Chris Delay, the creative force behind past Introversion titles Uplink, Darwinia and Defcon, as well as Darwinia’s upcoming multiplayer sequel, Multiwinia: Survival of the Flattest, shared some details about Chronometer over at Introversion’s blog. The game has been in early phases of development for three months now and is co-funded by the UK broadcaster, Channel 4:
It’s one of our more recent ideas, and was first written down during Defcon’s beta phase. I specifically remember the moment I explained it to Mark – in a KFC in London of all places, and he just stopped and stared at me while I was speaking. He genuinely couldn’t continue eating. By the time I’d finished I went back to my food and Mark just sat there silent for a few minutes before uttering “fuck me”, slowly shaking his head in disbelief. […] Ultimately we don’t know for certain if Chronometer will be going into full production – the conditions would have to be right for Introversion and for Channel 4, although they’ve been fantastic to work with during pre-production.
Introversion hired a new writer, Chris Hastings, to work on the game. With Multiwinia (coming mid 2008) and Subversion (coming 2009) still in the works, the UK-based company is now apparently working on three titles simultaneously.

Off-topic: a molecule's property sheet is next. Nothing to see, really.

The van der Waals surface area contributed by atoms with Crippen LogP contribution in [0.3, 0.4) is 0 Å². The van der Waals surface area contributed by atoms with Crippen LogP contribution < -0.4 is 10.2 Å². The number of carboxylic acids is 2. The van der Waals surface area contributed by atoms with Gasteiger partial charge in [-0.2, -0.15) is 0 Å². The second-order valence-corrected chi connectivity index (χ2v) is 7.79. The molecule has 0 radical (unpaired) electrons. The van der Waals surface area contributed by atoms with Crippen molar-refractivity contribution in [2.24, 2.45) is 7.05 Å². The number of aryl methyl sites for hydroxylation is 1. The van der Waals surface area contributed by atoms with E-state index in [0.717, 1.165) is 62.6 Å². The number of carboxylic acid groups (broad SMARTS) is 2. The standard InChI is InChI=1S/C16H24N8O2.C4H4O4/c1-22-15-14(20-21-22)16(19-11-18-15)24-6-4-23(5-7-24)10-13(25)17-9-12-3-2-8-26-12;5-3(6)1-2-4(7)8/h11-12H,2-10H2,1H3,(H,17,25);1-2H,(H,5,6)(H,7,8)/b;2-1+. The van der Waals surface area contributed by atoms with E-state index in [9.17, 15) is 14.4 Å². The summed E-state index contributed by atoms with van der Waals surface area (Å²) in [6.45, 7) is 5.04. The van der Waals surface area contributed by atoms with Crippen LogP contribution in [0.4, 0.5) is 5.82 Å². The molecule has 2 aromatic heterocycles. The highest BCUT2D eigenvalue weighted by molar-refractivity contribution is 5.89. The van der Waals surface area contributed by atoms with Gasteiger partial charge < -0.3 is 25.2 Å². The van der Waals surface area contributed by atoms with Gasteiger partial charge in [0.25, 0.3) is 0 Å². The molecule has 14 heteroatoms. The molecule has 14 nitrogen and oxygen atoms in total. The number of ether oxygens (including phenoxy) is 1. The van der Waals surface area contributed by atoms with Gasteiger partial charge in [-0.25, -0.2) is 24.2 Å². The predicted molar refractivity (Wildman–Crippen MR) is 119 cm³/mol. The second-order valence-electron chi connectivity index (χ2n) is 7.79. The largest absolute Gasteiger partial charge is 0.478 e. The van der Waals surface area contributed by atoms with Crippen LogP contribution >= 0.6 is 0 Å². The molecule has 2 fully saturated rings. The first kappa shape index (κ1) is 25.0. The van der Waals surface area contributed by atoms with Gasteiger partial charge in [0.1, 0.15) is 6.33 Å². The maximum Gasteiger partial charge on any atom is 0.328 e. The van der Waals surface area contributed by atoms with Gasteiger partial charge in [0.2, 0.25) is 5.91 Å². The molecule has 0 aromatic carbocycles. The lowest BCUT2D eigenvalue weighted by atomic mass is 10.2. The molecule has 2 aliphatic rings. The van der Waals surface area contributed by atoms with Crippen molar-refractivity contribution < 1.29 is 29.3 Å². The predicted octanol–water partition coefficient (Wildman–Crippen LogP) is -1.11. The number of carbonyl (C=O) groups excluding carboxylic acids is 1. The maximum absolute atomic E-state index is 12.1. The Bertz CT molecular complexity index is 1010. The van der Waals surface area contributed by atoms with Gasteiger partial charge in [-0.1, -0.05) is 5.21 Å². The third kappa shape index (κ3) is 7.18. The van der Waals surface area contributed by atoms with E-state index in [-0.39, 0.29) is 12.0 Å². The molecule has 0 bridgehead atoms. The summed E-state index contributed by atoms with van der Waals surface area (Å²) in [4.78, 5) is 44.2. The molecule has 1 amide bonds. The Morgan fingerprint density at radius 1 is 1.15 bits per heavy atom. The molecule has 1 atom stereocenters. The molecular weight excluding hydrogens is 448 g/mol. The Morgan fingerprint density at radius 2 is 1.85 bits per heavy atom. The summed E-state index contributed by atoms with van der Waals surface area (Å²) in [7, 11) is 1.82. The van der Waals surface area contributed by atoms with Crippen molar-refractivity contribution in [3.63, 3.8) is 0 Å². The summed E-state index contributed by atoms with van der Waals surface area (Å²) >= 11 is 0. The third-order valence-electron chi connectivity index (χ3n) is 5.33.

In the meantime, Frictional Games, an independent game company based in Sweden, while still at work on Penumbra: Requiem (an expansion pack to their horror adventure game Penumbra: Black Plague, coming August 2008), had this to say about their next project, given the working title of Lux Tenebras:
It is for sure a typical Frictional Game – creative, moody and filled with new and bright ideas. It runs on a new inhouse developed game engine, it has been granted a 300,000 DKK from the Nordic Game Program and it is slated for maybe a 2009 release.
Also released was Unbirth, an early project by one of Frictional Games’ co-founders, Thomas Grip. The project never got past alpha stage, as it was deemed too unstable to run even on its native Windows platform, and was abandoned back in 2003. Daring young men and women with Windows compatibility layers might nevertheless want to give it a shot.